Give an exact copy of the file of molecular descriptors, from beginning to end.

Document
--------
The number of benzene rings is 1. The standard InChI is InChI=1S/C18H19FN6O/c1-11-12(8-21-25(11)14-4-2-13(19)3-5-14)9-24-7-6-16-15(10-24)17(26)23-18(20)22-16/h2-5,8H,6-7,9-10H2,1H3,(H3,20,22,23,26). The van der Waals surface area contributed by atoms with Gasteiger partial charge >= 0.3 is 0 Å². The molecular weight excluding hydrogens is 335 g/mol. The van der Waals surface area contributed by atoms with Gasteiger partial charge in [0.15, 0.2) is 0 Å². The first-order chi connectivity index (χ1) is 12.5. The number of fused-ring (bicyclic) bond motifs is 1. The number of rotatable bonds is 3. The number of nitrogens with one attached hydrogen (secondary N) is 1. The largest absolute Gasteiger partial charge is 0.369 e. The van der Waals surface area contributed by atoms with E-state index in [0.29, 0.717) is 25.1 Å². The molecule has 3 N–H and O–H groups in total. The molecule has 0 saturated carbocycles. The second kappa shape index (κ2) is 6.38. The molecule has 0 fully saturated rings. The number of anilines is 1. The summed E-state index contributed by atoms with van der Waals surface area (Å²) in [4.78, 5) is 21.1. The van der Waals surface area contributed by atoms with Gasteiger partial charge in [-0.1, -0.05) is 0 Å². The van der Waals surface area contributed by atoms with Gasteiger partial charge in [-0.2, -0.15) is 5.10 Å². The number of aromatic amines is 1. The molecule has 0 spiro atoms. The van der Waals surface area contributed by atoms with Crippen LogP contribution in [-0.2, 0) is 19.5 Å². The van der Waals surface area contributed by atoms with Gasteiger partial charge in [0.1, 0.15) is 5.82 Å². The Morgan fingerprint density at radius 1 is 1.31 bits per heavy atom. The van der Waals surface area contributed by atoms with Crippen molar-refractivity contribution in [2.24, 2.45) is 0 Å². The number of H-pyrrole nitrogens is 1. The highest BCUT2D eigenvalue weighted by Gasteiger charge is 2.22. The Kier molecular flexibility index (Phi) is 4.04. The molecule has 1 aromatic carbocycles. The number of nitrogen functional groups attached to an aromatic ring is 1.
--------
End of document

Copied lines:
The number of benzene rings is 1. The standard InChI is InChI=1S/C18H19FN6O/c1-11-12(8-21-25(11)14-4-2-13(19)3-5-14)9-24-7-6-16-15(10-24)17(26)23-18(20)22-16/h2-5,8H,6-7,9-10H2,1H3,(H3,20,22,23,26). The van der Waals surface area contributed by atoms with Gasteiger partial charge >= 0.3 is 0 Å². The molecular weight excluding hydrogens is 335 g/mol. The van der Waals surface area contributed by atoms with Gasteiger partial charge in [0.15, 0.2) is 0 Å². The first-order chi connectivity index (χ1) is 12.5. The number of fused-ring (bicyclic) bond motifs is 1. The number of rotatable bonds is 3. The number of nitrogens with one attached hydrogen (secondary N) is 1. The largest absolute Gasteiger partial charge is 0.369 e. The van der Waals surface area contributed by atoms with E-state index in [0.29, 0.717) is 25.1 Å². The molecule has 3 N–H and O–H groups in total. The molecule has 0 saturated carbocycles. The second kappa shape index (κ2) is 6.38. The molecule has 0 fully saturated rings. The number of anilines is 1. The summed E-state index contributed by atoms with van der Waals surface area (Å²) in [4.78, 5) is 21.1. The van der Waals surface area contributed by atoms with Gasteiger partial charge in [-0.1, -0.05) is 0 Å². The van der Waals surface area contributed by atoms with Gasteiger partial charge in [-0.2, -0.15) is 5.10 Å². The number of aromatic amines is 1. The molecule has 0 spiro atoms. The van der Waals surface area contributed by atoms with Crippen LogP contribution in [-0.2, 0) is 19.5 Å². The van der Waals surface area contributed by atoms with Gasteiger partial charge in [0.1, 0.15) is 5.82 Å². The Morgan fingerprint density at radius 1 is 1.31 bits per heavy atom. The van der Waals surface area contributed by atoms with Crippen molar-refractivity contribution in [2.24, 2.45) is 0 Å². The number of H-pyrrole nitrogens is 1. The highest BCUT2D eigenvalue weighted by Gasteiger charge is 2.22. The Kier molecular flexibility index (Phi) is 4.04. The molecule has 1 aromatic carbocycles. The number of nitrogen functional groups attached to an aromatic ring is 1.